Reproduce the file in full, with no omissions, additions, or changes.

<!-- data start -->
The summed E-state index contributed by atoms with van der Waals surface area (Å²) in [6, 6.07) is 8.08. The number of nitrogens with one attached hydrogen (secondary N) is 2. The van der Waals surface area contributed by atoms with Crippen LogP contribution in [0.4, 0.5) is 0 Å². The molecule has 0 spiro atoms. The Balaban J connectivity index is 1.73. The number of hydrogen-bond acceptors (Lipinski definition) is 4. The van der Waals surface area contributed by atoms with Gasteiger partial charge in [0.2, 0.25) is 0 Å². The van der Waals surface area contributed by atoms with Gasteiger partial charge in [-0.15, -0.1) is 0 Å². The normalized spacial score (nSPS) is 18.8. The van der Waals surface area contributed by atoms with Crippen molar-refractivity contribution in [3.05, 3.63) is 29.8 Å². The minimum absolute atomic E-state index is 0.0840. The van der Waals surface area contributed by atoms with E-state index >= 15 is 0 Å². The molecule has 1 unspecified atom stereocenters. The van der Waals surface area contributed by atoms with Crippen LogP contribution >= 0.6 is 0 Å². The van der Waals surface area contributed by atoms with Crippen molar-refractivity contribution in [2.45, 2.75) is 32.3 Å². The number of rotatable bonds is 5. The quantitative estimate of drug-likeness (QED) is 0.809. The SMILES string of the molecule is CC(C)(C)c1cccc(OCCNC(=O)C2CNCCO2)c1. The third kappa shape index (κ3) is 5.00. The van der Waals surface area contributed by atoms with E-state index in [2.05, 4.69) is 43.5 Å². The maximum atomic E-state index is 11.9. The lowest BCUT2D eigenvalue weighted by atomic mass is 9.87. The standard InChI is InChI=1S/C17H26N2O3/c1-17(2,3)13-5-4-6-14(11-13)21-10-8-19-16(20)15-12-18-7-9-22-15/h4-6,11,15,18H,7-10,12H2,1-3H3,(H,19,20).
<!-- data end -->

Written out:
The summed E-state index contributed by atoms with van der Waals surface area (Å²) in [6, 6.07) is 8.08. The number of nitrogens with one attached hydrogen (secondary N) is 2. The van der Waals surface area contributed by atoms with Crippen LogP contribution in [0.4, 0.5) is 0 Å². The molecule has 0 spiro atoms. The Balaban J connectivity index is 1.73. The number of hydrogen-bond acceptors (Lipinski definition) is 4. The van der Waals surface area contributed by atoms with Gasteiger partial charge in [0.2, 0.25) is 0 Å². The van der Waals surface area contributed by atoms with Gasteiger partial charge in [-0.15, -0.1) is 0 Å². The normalized spacial score (nSPS) is 18.8. The van der Waals surface area contributed by atoms with Crippen molar-refractivity contribution in [3.05, 3.63) is 29.8 Å². The minimum absolute atomic E-state index is 0.0840. The van der Waals surface area contributed by atoms with E-state index >= 15 is 0 Å². The molecule has 1 unspecified atom stereocenters. The van der Waals surface area contributed by atoms with Crippen LogP contribution >= 0.6 is 0 Å². The van der Waals surface area contributed by atoms with Crippen molar-refractivity contribution in [2.45, 2.75) is 32.3 Å². The number of rotatable bonds is 5. The quantitative estimate of drug-likeness (QED) is 0.809. The SMILES string of the molecule is CC(C)(C)c1cccc(OCCNC(=O)C2CNCCO2)c1. The third kappa shape index (κ3) is 5.00. The van der Waals surface area contributed by atoms with E-state index in [2.05, 4.69) is 43.5 Å². The maximum atomic E-state index is 11.9. The lowest BCUT2D eigenvalue weighted by atomic mass is 9.87. The standard InChI is InChI=1S/C17H26N2O3/c1-17(2,3)13-5-4-6-14(11-13)21-10-8-19-16(20)15-12-18-7-9-22-15/h4-6,11,15,18H,7-10,12H2,1-3H3,(H,19,20).